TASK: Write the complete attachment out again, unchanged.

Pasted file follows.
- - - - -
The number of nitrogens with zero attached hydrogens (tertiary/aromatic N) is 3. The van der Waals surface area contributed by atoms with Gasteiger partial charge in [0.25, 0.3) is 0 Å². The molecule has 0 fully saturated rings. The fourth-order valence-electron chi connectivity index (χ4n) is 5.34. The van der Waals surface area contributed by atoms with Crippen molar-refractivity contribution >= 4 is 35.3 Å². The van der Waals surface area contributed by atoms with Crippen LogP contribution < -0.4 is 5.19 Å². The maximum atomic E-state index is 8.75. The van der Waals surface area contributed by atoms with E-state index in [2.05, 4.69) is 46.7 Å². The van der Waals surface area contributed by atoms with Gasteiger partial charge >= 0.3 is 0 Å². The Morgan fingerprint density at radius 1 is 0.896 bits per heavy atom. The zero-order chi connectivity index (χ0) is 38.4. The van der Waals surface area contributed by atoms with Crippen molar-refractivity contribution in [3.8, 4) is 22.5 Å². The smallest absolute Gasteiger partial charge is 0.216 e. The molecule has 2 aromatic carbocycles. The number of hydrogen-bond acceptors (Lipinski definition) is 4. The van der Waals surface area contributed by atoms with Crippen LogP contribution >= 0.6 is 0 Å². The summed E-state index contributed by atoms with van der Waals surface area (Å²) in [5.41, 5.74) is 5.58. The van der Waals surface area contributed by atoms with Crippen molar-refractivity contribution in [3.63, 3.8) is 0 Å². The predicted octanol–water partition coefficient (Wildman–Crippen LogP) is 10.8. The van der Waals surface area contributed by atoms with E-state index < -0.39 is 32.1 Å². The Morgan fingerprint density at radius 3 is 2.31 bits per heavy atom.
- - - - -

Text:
The number of nitrogens with zero attached hydrogens (tertiary/aromatic N) is 3. The van der Waals surface area contributed by atoms with Gasteiger partial charge in [0.25, 0.3) is 0 Å². The molecule has 0 fully saturated rings. The fourth-order valence-electron chi connectivity index (χ4n) is 5.34. The van der Waals surface area contributed by atoms with Crippen molar-refractivity contribution >= 4 is 35.3 Å². The van der Waals surface area contributed by atoms with Crippen LogP contribution < -0.4 is 5.19 Å². The maximum atomic E-state index is 8.75. The van der Waals surface area contributed by atoms with E-state index in [2.05, 4.69) is 46.7 Å². The van der Waals surface area contributed by atoms with Gasteiger partial charge >= 0.3 is 0 Å². The Morgan fingerprint density at radius 1 is 0.896 bits per heavy atom. The zero-order chi connectivity index (χ0) is 38.4. The van der Waals surface area contributed by atoms with Crippen molar-refractivity contribution in [3.8, 4) is 22.5 Å². The smallest absolute Gasteiger partial charge is 0.216 e. The molecule has 2 aromatic carbocycles. The number of hydrogen-bond acceptors (Lipinski definition) is 4. The van der Waals surface area contributed by atoms with Crippen LogP contribution >= 0.6 is 0 Å². The summed E-state index contributed by atoms with van der Waals surface area (Å²) in [5.41, 5.74) is 5.58. The van der Waals surface area contributed by atoms with Crippen molar-refractivity contribution in [3.63, 3.8) is 0 Å². The predicted octanol–water partition coefficient (Wildman–Crippen LogP) is 10.8. The van der Waals surface area contributed by atoms with E-state index < -0.39 is 32.1 Å². The Morgan fingerprint density at radius 3 is 2.31 bits per heavy atom.